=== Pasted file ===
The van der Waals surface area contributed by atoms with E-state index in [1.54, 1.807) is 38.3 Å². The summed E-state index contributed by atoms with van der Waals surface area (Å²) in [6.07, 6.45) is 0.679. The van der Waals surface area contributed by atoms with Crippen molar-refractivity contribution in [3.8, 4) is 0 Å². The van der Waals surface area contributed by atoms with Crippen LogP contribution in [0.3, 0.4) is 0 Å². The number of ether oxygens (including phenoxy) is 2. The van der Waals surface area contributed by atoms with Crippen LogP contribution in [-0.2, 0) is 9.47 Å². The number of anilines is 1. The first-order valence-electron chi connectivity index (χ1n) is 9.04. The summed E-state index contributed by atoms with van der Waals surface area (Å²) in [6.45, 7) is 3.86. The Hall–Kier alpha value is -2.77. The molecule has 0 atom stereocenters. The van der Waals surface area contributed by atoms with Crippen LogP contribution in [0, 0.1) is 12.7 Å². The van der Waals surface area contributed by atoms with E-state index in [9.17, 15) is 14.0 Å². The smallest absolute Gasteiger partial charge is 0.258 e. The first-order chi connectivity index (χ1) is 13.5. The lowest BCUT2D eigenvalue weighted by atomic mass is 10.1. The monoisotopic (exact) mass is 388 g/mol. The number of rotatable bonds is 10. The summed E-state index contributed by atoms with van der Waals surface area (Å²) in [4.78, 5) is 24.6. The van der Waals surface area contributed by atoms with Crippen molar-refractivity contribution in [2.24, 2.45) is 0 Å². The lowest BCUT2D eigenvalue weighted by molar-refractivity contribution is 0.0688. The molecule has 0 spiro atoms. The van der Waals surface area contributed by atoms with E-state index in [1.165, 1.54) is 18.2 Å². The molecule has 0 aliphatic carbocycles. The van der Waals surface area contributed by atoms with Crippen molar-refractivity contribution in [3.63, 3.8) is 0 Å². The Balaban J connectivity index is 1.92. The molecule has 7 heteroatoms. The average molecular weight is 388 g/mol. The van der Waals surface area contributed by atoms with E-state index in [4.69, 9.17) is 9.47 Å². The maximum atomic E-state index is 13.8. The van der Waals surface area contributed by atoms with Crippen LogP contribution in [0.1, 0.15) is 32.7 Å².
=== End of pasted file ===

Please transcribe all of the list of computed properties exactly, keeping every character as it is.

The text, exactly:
The van der Waals surface area contributed by atoms with E-state index in [1.54, 1.807) is 38.3 Å². The summed E-state index contributed by atoms with van der Waals surface area (Å²) in [6.07, 6.45) is 0.679. The van der Waals surface area contributed by atoms with Crippen molar-refractivity contribution in [3.8, 4) is 0 Å². The van der Waals surface area contributed by atoms with Crippen LogP contribution in [0.3, 0.4) is 0 Å². The number of ether oxygens (including phenoxy) is 2. The van der Waals surface area contributed by atoms with Crippen LogP contribution in [-0.2, 0) is 9.47 Å². The number of anilines is 1. The first-order valence-electron chi connectivity index (χ1n) is 9.04. The summed E-state index contributed by atoms with van der Waals surface area (Å²) in [6.45, 7) is 3.86. The Hall–Kier alpha value is -2.77. The molecule has 0 atom stereocenters. The van der Waals surface area contributed by atoms with Crippen LogP contribution in [0, 0.1) is 12.7 Å². The van der Waals surface area contributed by atoms with E-state index in [9.17, 15) is 14.0 Å². The smallest absolute Gasteiger partial charge is 0.258 e. The first-order chi connectivity index (χ1) is 13.5. The lowest BCUT2D eigenvalue weighted by atomic mass is 10.1. The monoisotopic (exact) mass is 388 g/mol. The number of rotatable bonds is 10. The summed E-state index contributed by atoms with van der Waals surface area (Å²) in [4.78, 5) is 24.6. The van der Waals surface area contributed by atoms with Crippen molar-refractivity contribution in [2.24, 2.45) is 0 Å². The lowest BCUT2D eigenvalue weighted by molar-refractivity contribution is 0.0688. The molecule has 0 spiro atoms. The van der Waals surface area contributed by atoms with E-state index in [1.165, 1.54) is 18.2 Å². The molecule has 0 aliphatic carbocycles. The van der Waals surface area contributed by atoms with Crippen molar-refractivity contribution in [3.63, 3.8) is 0 Å². The Balaban J connectivity index is 1.92. The molecule has 7 heteroatoms. The average molecular weight is 388 g/mol. The van der Waals surface area contributed by atoms with E-state index in [4.69, 9.17) is 9.47 Å². The maximum atomic E-state index is 13.8. The van der Waals surface area contributed by atoms with Crippen LogP contribution in [0.1, 0.15) is 32.7 Å².